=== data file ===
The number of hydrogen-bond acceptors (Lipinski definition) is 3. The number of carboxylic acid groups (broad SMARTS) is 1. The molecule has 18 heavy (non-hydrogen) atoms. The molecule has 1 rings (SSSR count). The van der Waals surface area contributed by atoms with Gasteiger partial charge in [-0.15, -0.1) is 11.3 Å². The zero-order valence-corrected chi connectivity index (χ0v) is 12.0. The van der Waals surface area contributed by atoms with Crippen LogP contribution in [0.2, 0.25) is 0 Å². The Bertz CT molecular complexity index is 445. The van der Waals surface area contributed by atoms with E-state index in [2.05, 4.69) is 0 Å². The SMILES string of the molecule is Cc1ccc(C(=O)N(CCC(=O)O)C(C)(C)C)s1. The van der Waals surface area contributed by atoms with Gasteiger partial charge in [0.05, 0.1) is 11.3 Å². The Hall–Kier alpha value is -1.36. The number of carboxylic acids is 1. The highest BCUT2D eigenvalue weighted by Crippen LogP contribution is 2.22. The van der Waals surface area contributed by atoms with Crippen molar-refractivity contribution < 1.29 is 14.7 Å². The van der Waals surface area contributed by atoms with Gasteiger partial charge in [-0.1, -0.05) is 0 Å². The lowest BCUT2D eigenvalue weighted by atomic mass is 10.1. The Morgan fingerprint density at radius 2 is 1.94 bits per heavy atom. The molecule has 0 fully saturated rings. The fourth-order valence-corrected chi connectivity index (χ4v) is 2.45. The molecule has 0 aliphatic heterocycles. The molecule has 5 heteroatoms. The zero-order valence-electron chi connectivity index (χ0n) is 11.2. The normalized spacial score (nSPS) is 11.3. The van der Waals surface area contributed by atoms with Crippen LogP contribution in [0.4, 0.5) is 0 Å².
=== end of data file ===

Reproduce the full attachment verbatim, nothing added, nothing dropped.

The number of hydrogen-bond acceptors (Lipinski definition) is 3. The number of carboxylic acid groups (broad SMARTS) is 1. The molecule has 18 heavy (non-hydrogen) atoms. The molecule has 1 rings (SSSR count). The van der Waals surface area contributed by atoms with Gasteiger partial charge in [-0.15, -0.1) is 11.3 Å². The zero-order valence-corrected chi connectivity index (χ0v) is 12.0. The van der Waals surface area contributed by atoms with Crippen LogP contribution in [0.2, 0.25) is 0 Å². The Bertz CT molecular complexity index is 445. The van der Waals surface area contributed by atoms with E-state index in [2.05, 4.69) is 0 Å². The SMILES string of the molecule is Cc1ccc(C(=O)N(CCC(=O)O)C(C)(C)C)s1. The van der Waals surface area contributed by atoms with Gasteiger partial charge in [0.05, 0.1) is 11.3 Å². The Hall–Kier alpha value is -1.36. The number of carboxylic acids is 1. The highest BCUT2D eigenvalue weighted by Crippen LogP contribution is 2.22. The van der Waals surface area contributed by atoms with Crippen molar-refractivity contribution < 1.29 is 14.7 Å². The van der Waals surface area contributed by atoms with Gasteiger partial charge in [-0.1, -0.05) is 0 Å². The lowest BCUT2D eigenvalue weighted by atomic mass is 10.1. The Morgan fingerprint density at radius 2 is 1.94 bits per heavy atom. The molecule has 0 fully saturated rings. The fourth-order valence-corrected chi connectivity index (χ4v) is 2.45. The molecule has 0 aliphatic heterocycles. The molecule has 5 heteroatoms. The zero-order valence-electron chi connectivity index (χ0n) is 11.2. The normalized spacial score (nSPS) is 11.3. The van der Waals surface area contributed by atoms with Crippen LogP contribution in [0.4, 0.5) is 0 Å².